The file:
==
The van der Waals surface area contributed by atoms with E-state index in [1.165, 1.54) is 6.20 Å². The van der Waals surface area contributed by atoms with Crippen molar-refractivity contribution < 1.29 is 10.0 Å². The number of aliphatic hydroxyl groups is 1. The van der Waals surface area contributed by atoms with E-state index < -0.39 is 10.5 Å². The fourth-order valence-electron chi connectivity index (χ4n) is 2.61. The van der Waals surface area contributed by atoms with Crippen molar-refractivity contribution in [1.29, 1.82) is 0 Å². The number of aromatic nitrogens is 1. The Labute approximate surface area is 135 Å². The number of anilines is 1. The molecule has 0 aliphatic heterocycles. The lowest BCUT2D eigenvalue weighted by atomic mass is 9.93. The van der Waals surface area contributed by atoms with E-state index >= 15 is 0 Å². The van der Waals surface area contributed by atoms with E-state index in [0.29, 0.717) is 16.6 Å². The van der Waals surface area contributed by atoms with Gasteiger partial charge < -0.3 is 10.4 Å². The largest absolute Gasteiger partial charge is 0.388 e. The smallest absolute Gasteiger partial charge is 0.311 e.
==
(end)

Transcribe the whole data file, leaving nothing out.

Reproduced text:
The van der Waals surface area contributed by atoms with E-state index in [1.165, 1.54) is 6.20 Å². The van der Waals surface area contributed by atoms with Crippen molar-refractivity contribution < 1.29 is 10.0 Å². The number of aliphatic hydroxyl groups is 1. The van der Waals surface area contributed by atoms with E-state index < -0.39 is 10.5 Å². The fourth-order valence-electron chi connectivity index (χ4n) is 2.61. The van der Waals surface area contributed by atoms with Crippen molar-refractivity contribution in [1.29, 1.82) is 0 Å². The number of aromatic nitrogens is 1. The Labute approximate surface area is 135 Å². The number of anilines is 1. The molecule has 0 aliphatic heterocycles. The lowest BCUT2D eigenvalue weighted by atomic mass is 9.93. The van der Waals surface area contributed by atoms with E-state index >= 15 is 0 Å². The van der Waals surface area contributed by atoms with E-state index in [0.29, 0.717) is 16.6 Å². The van der Waals surface area contributed by atoms with Gasteiger partial charge < -0.3 is 10.4 Å². The largest absolute Gasteiger partial charge is 0.388 e. The smallest absolute Gasteiger partial charge is 0.311 e.